In the FMCG industry, case-pack quantity continues to be an area of conflict for retailers and suppliers. Retailers prefer smaller case-pack quantities because of low-shelf stocks, whereas suppliers go for large case-pack quantities because it gives them more shelf space and lowers packaging costs.
The effects of case-pack quantity
The case-pack quantity could have a significant impact on the costs, shelf inventory, and profitability of the entire supply chain. A large case-pack quantity is more cost-efficient for suppliers because handling costs and box prices are lower per customer unit. Cost-efficiency is an important factor in the preference of suppliers for larger case-pack quantities.
For retailers, handling costs are reduced with larger case-pack quantities. It also involves lower order-picking costs and shelf-filling costs per consumer item. As such, retailers prefer larger case-pack quantities for fast-moving items and smaller case-pack quantities for slow-moving items.
The case-pack quantity of a product could have several effects, including:
- Box prices
- Handling costs for both suppliers and retailers
- Store order quantities and delivery quantities
- Store shelf inventory costs
- Store shelf profitability
- Store opportunity and assortment costs
- Weight per case
Retailers that run larger stores usually prefer larger case-pack quantities because they generate adequate sales per product per store. However, small store owners usually go for smaller case-pack quantities because they usually have lower sales in comparison.
When it comes to warehouses, the case-pack quantity is also the minimum order quantity. Through computer-assisted ordering, order costs for retailers are constantly being lowered, which is why order costs are not a critical factor in determining case-pack quantity.
When you have larger case-pack quantities, you also need larger shelf stocks and, therefore, higher shelf-keeping costs. It is especially significant for slow-moving articles with a higher order frequency. Suppliers typically make strategic use of this effect to acquire more shelf space and higher visibility in retail stores.
In the FMCG industry, sometimes retailers do not order multiple SKUs, that is, they do not order the entire case. Even then, CPG companies are expected to pack loose items in creates. Crate packing is a containerization problem. Without crate packing, delivery teams would need to spend a significant amount of time unpacking delivery items at delivery locations. This ultimately slows down the overall delivery efficiency.
Case-pack quantity implications for retailers
Slow-moving items could be a problem for retailers if they are in large case-pack quantities. Of course, higher sales could be an answer to the problem. Besides sales, other solutions include:
Demanding a smaller case-pack quantity from suppliers
Demanding a smaller case-pack quantity, especially for slow-moving articles, can be quite cost-efficient for retailers. However, suppliers may argue that changing the case-pack quantity for just one retailer could prove expensive. However, if several retailers work together, it could become an equally cost-efficient solution for suppliers as well.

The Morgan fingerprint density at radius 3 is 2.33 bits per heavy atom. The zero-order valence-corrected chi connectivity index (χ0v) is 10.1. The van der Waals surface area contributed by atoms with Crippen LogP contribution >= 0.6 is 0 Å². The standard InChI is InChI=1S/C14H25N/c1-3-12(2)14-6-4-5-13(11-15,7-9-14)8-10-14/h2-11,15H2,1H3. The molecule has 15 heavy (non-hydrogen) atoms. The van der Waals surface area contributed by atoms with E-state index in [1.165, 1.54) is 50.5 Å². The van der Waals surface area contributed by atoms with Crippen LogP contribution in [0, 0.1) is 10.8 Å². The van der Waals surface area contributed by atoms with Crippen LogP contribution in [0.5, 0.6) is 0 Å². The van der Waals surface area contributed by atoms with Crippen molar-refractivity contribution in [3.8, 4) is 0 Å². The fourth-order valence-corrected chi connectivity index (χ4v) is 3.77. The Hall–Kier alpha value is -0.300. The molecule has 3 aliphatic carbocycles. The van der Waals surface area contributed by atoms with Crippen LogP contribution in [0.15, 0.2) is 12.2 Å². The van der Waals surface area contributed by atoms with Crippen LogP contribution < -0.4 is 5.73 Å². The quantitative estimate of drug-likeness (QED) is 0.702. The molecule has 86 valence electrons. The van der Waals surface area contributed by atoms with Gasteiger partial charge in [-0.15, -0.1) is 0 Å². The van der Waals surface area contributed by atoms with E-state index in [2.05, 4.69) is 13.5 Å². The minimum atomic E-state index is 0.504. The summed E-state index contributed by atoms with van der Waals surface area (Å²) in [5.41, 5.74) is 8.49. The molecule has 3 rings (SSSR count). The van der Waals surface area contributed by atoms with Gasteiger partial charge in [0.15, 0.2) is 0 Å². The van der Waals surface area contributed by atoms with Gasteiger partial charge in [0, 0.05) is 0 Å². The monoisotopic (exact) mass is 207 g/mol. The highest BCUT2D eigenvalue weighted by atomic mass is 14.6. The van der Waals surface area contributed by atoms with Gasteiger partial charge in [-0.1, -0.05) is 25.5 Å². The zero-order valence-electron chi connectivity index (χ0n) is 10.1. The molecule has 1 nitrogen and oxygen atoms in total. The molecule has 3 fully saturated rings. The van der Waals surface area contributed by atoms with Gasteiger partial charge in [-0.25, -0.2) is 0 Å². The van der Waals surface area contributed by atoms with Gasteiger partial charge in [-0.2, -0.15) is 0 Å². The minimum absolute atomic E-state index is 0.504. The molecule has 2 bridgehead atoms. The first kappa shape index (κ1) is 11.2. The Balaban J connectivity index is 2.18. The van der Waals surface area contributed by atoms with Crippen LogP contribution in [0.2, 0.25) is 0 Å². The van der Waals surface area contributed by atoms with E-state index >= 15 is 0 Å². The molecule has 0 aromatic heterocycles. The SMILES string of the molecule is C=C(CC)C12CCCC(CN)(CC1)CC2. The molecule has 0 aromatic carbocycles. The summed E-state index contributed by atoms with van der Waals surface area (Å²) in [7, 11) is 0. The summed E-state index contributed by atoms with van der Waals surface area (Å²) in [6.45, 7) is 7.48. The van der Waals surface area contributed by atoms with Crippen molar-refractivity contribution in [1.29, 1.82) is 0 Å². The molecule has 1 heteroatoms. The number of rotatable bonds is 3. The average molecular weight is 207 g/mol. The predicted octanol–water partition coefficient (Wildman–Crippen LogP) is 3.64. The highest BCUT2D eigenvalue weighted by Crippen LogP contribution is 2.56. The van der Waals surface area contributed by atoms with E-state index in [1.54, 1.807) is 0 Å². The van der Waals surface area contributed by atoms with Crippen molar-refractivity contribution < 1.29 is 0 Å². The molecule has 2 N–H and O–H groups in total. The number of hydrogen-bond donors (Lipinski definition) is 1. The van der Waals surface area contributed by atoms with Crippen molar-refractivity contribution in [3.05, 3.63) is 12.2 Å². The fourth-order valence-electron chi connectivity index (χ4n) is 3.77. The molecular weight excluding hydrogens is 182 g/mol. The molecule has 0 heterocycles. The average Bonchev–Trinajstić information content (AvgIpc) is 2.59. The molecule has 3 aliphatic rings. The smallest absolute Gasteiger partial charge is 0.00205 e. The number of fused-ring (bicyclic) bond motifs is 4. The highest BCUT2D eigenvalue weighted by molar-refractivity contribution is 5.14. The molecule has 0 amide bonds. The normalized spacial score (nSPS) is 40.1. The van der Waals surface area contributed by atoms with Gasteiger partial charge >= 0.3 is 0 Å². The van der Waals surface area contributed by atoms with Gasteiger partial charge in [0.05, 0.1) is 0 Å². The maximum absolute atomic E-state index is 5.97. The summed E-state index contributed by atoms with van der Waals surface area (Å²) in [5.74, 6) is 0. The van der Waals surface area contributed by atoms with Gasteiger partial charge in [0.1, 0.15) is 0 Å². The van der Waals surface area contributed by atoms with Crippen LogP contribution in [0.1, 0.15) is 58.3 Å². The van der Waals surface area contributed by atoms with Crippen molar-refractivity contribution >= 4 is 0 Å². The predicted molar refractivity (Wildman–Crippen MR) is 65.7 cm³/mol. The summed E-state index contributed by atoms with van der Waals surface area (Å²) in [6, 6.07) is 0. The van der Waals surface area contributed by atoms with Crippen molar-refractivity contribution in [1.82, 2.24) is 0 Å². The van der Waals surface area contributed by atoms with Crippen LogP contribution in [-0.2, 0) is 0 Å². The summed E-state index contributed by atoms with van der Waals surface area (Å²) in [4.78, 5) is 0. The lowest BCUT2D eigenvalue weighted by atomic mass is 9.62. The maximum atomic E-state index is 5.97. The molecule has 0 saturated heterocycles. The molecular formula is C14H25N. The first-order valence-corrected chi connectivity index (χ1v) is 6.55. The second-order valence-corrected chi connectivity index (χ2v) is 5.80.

Suppliers could also say that smaller case-pack quantities could decrease the number of facings and, therefore, the visibility of the brand in question. The additional space left empty could also be filled by competitor brands. If retailers agree to fill the additional space with products from the same brand and supplier, the supplier would be incentivized to offer a smaller case pack.
Refusing slow-moving items in large case-pack quantities
If a supplier refuses to offer smaller case-pack quantities, retailers have the option of choosing another supplier who matches their requirements. Doing so will give retailers greater leverage, and suppliers would need to be more mindful of the case-pack quantity and the potential distribution of its brands.
Breaking down the case into smaller units at the warehouse
Breaking down cases into smaller units can be an expensive option, but it is mostly done for items with limited conservation times, such as fresh deserts or expensive cosmetics. In such cases, retailers may choose to change order quantities and also deliver single items in crates to stores.
Storing redundant items in the back room of the store
This is not the best alternative. Storing slow-moving items elsewhere in the store can be difficult for optimizing inventory and also introduces extra handling costs.
Increasing the number of facings for slow-moving items
Increasing the number of facings for slow-moving items can be quite expensive as it increases opportunity costs. Every extra facing that you put on a shelf reduces the space for other products on the shelf. When you have multiple slow-moving items, it can decrease stock turns and also run the risk of the product becoming obsolete. This is a feasible option only if products generate absolute high gross margins and also if extra facings generate more sales for the product.
If your FMCG business would like to better understand case and crate complexity, get in touch with the experts at Mojro today.
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